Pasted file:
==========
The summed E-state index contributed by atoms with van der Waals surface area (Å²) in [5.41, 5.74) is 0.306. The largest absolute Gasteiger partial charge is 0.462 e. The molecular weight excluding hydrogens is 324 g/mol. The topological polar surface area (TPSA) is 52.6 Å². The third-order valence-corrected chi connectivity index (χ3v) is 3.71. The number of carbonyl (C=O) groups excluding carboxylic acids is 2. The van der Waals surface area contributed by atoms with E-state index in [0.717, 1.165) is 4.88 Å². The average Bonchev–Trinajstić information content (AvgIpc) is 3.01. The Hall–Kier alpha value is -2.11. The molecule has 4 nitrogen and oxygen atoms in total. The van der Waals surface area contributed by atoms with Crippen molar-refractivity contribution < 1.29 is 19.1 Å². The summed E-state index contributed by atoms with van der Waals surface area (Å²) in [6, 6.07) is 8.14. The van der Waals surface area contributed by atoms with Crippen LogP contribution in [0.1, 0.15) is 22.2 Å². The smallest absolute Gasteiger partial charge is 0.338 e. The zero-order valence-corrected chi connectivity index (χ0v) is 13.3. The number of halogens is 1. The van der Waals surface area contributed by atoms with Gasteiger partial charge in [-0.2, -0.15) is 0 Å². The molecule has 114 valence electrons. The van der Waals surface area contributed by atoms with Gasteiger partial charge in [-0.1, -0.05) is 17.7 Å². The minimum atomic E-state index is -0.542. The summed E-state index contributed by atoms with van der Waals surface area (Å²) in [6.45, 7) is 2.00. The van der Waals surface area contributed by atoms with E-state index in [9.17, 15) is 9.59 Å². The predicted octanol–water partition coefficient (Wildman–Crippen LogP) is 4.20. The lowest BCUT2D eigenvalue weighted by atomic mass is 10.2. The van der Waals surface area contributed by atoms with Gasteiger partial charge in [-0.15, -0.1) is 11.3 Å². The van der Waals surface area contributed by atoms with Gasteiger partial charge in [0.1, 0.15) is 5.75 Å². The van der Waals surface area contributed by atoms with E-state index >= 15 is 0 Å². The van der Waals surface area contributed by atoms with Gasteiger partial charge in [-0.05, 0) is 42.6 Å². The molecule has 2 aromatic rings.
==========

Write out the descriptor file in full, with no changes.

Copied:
The summed E-state index contributed by atoms with van der Waals surface area (Å²) in [5.41, 5.74) is 0.306. The largest absolute Gasteiger partial charge is 0.462 e. The molecular weight excluding hydrogens is 324 g/mol. The topological polar surface area (TPSA) is 52.6 Å². The third-order valence-corrected chi connectivity index (χ3v) is 3.71. The number of carbonyl (C=O) groups excluding carboxylic acids is 2. The van der Waals surface area contributed by atoms with E-state index in [0.717, 1.165) is 4.88 Å². The average Bonchev–Trinajstić information content (AvgIpc) is 3.01. The Hall–Kier alpha value is -2.11. The molecule has 4 nitrogen and oxygen atoms in total. The van der Waals surface area contributed by atoms with Crippen molar-refractivity contribution < 1.29 is 19.1 Å². The summed E-state index contributed by atoms with van der Waals surface area (Å²) in [6, 6.07) is 8.14. The van der Waals surface area contributed by atoms with Crippen LogP contribution in [0.1, 0.15) is 22.2 Å². The smallest absolute Gasteiger partial charge is 0.338 e. The zero-order valence-corrected chi connectivity index (χ0v) is 13.3. The number of halogens is 1. The van der Waals surface area contributed by atoms with Gasteiger partial charge in [-0.2, -0.15) is 0 Å². The molecule has 114 valence electrons. The van der Waals surface area contributed by atoms with Gasteiger partial charge in [-0.1, -0.05) is 17.7 Å². The minimum atomic E-state index is -0.542. The summed E-state index contributed by atoms with van der Waals surface area (Å²) in [6.45, 7) is 2.00. The van der Waals surface area contributed by atoms with E-state index in [9.17, 15) is 9.59 Å². The predicted octanol–water partition coefficient (Wildman–Crippen LogP) is 4.20. The lowest BCUT2D eigenvalue weighted by atomic mass is 10.2. The van der Waals surface area contributed by atoms with Gasteiger partial charge in [-0.15, -0.1) is 11.3 Å². The van der Waals surface area contributed by atoms with Gasteiger partial charge in [0.1, 0.15) is 5.75 Å². The van der Waals surface area contributed by atoms with E-state index >= 15 is 0 Å². The van der Waals surface area contributed by atoms with Gasteiger partial charge in [-0.05, 0) is 42.6 Å². The molecule has 2 aromatic rings.